Fred Alger Management of New York and Davis Selected Advisors of Tucson, Ariz. are working to broaden their six-year old alliance to distribute mutual funds and service to their fund shareholders in Germany.

In April, the two fund groups launched a joint mutual fund distribution company to sell both Alger and Davis Selected funds to institutional investors in Germany. The two firms will also be introducing their own mutual fund transfer agency beginning in December to facilitate the servicing of the funds they sell in Germany.

The new institutional mutual fund distribution company has been named Selected Institutional Services, said Jim Connelly, executive vice president at Alger. The firm is one-third owned by Alger and one-third owned by Davis Selected. The remaining one-third is owned by Noramco, a German distributor of mutual funds based in Bollendorf, Germany.

Noramco currently distributes funds to retail investors in Germany through its network of 700 to 800 independent brokers, Connelly said. Both Alger and David Selected have, separately, been in partnerships with Moramco, through which they have sold funds to retail investors since 1994.

Until about 1993, Noramco had been the fund distribution arm for the Templeton family of funds, said Connelly. But when Templeton decided to set up its own independent distribution company in Europe, Noramco sought other funds to distribute, he said.

In 1994, Alger registered three of its successful U.S. funds for sale in Germany. The Alger name was unknown in Germany but these funds had strong track records, said Connelly.

At about the same time, Davis Selected had registered clones of four of its successful U.S. funds in Luxembourg, for sale to retail German investors.

"You take what you do best in the U.S., then bring that to Germany," said Ken Eich, chief operating officer of Davis Selected. The four funds include a large-cap, a financial sector, a real estate and a mid-cap growth fund. They currently have combined assets of $400 million, he said.

More recently, however, executives at both Alger and Davis Selected recognized that there were opportunities in the German institutional marketplace.

"But Namco has no expertise on the institutional side, only the retail side," said Connelly. "We really needed to do something to enhance our distribution through the institutional markets."

The two fund groups decided to pool their resources and start their own institutional mutual fund distribution company in Germany. The company is based in Frankfurt, Connelly said.

The partnership works because the two fund groups have distinct investment styles - the Alger funds follow a growth style and the Davis funds are value-oriented, said executives from both firms. The fund groups complement each other and are not in competition, the executives said.

Both fund groups are poised to take advantage of changes in the public retirement system in Germany. But the two fund groups are also vying to garner the attention of German insurance companies, discount banks (called Hypo-banks) and German savings and loans, said Connelly.

They are also hoping to win the business of some of the large German banks that sponsor "funds of funds" programs. Institutions like Deutsche Bank pluck the best mutual funds then bundle them together into a single fund, said Connelly.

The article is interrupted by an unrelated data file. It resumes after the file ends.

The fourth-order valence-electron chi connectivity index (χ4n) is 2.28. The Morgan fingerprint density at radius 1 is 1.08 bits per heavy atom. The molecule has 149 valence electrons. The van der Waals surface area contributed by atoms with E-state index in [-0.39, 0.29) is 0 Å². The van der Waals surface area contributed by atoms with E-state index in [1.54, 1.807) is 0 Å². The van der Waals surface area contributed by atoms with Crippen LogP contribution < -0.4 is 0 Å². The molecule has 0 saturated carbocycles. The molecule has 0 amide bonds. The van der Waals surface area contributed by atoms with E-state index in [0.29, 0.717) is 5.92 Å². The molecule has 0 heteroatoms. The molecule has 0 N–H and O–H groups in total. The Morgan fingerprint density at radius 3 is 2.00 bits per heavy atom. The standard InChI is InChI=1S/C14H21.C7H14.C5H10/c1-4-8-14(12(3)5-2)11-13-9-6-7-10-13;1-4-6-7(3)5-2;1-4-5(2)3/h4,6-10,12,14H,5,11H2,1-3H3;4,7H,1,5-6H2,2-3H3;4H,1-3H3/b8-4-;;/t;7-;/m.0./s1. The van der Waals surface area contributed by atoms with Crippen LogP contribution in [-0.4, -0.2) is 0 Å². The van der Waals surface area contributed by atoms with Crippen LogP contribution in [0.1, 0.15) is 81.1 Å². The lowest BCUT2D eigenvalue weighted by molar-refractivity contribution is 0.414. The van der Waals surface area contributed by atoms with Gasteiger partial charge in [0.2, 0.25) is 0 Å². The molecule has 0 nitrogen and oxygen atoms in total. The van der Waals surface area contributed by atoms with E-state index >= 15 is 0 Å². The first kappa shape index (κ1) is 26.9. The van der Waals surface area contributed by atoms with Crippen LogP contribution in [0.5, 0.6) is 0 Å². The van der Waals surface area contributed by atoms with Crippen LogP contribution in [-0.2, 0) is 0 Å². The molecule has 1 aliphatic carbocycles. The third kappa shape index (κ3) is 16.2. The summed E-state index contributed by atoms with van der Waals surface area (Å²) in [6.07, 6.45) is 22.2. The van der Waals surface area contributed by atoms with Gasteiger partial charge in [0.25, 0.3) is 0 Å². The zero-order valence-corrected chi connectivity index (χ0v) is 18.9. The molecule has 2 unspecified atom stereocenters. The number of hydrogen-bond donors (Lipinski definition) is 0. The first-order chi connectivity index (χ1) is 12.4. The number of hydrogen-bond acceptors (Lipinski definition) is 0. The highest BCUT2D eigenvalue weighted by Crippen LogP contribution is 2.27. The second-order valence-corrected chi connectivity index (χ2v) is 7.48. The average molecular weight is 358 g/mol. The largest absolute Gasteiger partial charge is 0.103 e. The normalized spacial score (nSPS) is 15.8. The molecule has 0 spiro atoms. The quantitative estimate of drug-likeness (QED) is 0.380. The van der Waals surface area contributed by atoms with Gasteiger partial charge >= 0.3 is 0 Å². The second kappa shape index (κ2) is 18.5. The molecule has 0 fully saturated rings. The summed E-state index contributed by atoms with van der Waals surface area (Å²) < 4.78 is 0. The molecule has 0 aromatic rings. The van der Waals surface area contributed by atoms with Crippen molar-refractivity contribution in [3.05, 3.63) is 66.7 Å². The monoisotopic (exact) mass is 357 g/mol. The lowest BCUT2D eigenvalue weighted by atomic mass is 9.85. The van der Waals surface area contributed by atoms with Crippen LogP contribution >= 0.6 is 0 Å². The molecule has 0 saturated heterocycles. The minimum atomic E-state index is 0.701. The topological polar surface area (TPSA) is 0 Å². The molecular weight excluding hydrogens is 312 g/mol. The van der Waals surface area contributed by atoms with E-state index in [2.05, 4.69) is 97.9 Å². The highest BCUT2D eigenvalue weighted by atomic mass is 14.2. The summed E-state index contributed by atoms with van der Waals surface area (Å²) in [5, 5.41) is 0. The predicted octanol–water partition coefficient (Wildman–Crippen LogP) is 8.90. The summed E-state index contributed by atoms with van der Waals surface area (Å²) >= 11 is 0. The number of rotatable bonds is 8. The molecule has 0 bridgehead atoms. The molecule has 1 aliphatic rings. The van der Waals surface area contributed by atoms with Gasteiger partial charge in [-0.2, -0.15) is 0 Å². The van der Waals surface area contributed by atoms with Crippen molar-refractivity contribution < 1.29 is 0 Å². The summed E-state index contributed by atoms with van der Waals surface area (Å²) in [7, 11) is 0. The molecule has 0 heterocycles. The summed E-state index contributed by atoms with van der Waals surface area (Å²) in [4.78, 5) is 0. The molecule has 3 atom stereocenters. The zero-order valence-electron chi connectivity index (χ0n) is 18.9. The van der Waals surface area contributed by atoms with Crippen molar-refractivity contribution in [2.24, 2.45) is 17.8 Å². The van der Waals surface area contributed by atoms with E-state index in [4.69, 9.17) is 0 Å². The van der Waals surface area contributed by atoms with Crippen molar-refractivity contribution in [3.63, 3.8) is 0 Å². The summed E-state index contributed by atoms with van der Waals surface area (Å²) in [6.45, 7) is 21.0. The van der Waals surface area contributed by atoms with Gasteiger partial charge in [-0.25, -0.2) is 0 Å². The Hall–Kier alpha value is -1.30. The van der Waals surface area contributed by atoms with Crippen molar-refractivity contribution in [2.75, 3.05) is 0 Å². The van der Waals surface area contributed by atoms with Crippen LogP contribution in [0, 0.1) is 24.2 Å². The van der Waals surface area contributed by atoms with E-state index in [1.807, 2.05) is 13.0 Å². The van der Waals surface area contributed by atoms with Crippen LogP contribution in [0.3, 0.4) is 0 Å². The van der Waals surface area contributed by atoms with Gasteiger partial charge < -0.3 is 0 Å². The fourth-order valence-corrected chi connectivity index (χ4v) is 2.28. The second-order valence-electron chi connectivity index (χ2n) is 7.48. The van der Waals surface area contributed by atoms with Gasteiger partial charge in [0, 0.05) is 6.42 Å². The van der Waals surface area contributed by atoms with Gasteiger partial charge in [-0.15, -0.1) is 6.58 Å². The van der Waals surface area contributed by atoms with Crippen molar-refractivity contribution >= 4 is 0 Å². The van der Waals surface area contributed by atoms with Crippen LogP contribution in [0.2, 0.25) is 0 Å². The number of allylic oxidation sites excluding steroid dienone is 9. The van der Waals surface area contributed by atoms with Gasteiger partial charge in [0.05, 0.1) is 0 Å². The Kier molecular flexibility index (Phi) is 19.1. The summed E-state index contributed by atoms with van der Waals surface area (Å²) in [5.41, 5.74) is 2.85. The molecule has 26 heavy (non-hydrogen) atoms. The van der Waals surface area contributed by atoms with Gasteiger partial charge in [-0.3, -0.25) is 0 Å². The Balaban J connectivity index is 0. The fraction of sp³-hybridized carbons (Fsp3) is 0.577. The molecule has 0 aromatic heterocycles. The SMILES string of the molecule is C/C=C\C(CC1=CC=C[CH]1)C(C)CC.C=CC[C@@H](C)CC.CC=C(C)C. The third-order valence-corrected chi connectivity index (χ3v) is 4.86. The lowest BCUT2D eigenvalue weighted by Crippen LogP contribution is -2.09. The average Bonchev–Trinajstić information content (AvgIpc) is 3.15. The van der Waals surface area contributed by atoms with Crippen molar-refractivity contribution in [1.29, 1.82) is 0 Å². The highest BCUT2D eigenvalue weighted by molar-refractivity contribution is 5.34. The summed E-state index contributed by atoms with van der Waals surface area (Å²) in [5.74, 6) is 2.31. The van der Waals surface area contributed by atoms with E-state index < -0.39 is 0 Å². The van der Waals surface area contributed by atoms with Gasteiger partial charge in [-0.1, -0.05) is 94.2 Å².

In support of its institutional initiative, Alger has registered three new funds - a small cap, a mid cap and a growth fund, in Luxembourg. They will be sold to institutional investors in Germany. Alger registered its premiere mutual fund in Luxembourg, an all-cap fund, a few years ago, said Connelly. The Luxembourg funds offer many tax advantages for German investors, he said.

Having developed a distribution system, the fund companies began addressing the challenge of servicing the funds, a tougher problem, according to Connelly.

Executives at both Alger and Davis Selected have wanted to offer their own transfer agency service to German investors on both the retail and institutional side.

"To both firms, service has been an extremely important thing and it is even more important on the institutional side," said Connelly.

Both fund firms have been using State Street Bank's Luxembourg affiliate for fund services including transfer agency. But, Alger and Davis Selected will begin handling their own transfer agency for the funds beginning in mid-December, said Connelly. State Street will continue to be the funds' custodian bank and offer other fund services, he said.

The newly-created transfer agent, Continental Fund Services, will be based in Luxembourg. Alger, Davis Selected and Normanco are equal owners. Alger, which has served as its own transfer agent in the U.S., will adapt a version of the transfer agency software it uses in the U.S. for its new German transfer agency operations.

Right now, Continental Fund Services will only provide transfer agency services to the Alger and Davis Selected funds. But Connelly said that he was not ruling out some day providing services to other Luxembourg-based mutual funds.

Alger is also considering expanding its fund distribution efforts into Switzerland, Spain and Italy, said Connelly.

Davis Selected already has two mutual funds registered for sale in Switzerland and is also considering expansion into Spain and Italy, said Eich.

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